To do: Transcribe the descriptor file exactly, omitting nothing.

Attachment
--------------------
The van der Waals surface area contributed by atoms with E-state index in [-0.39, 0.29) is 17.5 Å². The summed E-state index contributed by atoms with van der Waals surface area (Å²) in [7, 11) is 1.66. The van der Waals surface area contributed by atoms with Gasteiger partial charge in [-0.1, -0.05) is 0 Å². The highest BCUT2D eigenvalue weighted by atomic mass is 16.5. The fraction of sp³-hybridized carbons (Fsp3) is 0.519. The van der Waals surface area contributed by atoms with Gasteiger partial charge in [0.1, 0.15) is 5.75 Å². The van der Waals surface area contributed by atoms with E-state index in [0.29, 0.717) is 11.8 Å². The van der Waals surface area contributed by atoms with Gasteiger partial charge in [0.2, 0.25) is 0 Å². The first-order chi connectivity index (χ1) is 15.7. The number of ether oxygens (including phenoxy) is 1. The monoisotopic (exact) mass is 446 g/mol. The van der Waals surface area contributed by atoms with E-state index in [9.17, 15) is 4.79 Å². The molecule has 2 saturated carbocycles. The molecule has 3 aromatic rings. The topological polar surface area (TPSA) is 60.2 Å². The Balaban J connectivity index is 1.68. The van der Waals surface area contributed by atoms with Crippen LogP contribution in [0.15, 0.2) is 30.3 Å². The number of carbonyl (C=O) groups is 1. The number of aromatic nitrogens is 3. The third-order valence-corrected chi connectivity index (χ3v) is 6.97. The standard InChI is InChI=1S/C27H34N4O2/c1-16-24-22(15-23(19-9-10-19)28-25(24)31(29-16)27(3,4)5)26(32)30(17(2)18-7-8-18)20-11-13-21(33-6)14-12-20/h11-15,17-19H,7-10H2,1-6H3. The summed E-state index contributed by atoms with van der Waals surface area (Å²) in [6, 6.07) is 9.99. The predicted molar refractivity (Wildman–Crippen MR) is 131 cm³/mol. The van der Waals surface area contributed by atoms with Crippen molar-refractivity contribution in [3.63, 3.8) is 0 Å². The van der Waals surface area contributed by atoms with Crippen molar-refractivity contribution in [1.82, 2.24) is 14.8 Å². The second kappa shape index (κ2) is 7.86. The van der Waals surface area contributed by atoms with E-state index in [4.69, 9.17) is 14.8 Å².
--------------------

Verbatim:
The van der Waals surface area contributed by atoms with E-state index in [-0.39, 0.29) is 17.5 Å². The summed E-state index contributed by atoms with van der Waals surface area (Å²) in [7, 11) is 1.66. The van der Waals surface area contributed by atoms with Gasteiger partial charge in [-0.1, -0.05) is 0 Å². The highest BCUT2D eigenvalue weighted by atomic mass is 16.5. The fraction of sp³-hybridized carbons (Fsp3) is 0.519. The van der Waals surface area contributed by atoms with Gasteiger partial charge in [0.1, 0.15) is 5.75 Å². The van der Waals surface area contributed by atoms with E-state index in [0.29, 0.717) is 11.8 Å². The van der Waals surface area contributed by atoms with Gasteiger partial charge in [0.2, 0.25) is 0 Å². The first-order chi connectivity index (χ1) is 15.7. The number of ether oxygens (including phenoxy) is 1. The monoisotopic (exact) mass is 446 g/mol. The van der Waals surface area contributed by atoms with E-state index in [9.17, 15) is 4.79 Å². The molecule has 2 saturated carbocycles. The molecule has 3 aromatic rings. The topological polar surface area (TPSA) is 60.2 Å². The Balaban J connectivity index is 1.68. The van der Waals surface area contributed by atoms with Crippen LogP contribution in [0.15, 0.2) is 30.3 Å². The number of carbonyl (C=O) groups is 1. The number of aromatic nitrogens is 3. The third-order valence-corrected chi connectivity index (χ3v) is 6.97. The standard InChI is InChI=1S/C27H34N4O2/c1-16-24-22(15-23(19-9-10-19)28-25(24)31(29-16)27(3,4)5)26(32)30(17(2)18-7-8-18)20-11-13-21(33-6)14-12-20/h11-15,17-19H,7-10H2,1-6H3. The summed E-state index contributed by atoms with van der Waals surface area (Å²) in [6, 6.07) is 9.99. The predicted molar refractivity (Wildman–Crippen MR) is 131 cm³/mol. The van der Waals surface area contributed by atoms with Crippen molar-refractivity contribution in [3.63, 3.8) is 0 Å². The van der Waals surface area contributed by atoms with Crippen molar-refractivity contribution in [1.82, 2.24) is 14.8 Å². The second kappa shape index (κ2) is 7.86. The van der Waals surface area contributed by atoms with E-state index in [4.69, 9.17) is 14.8 Å².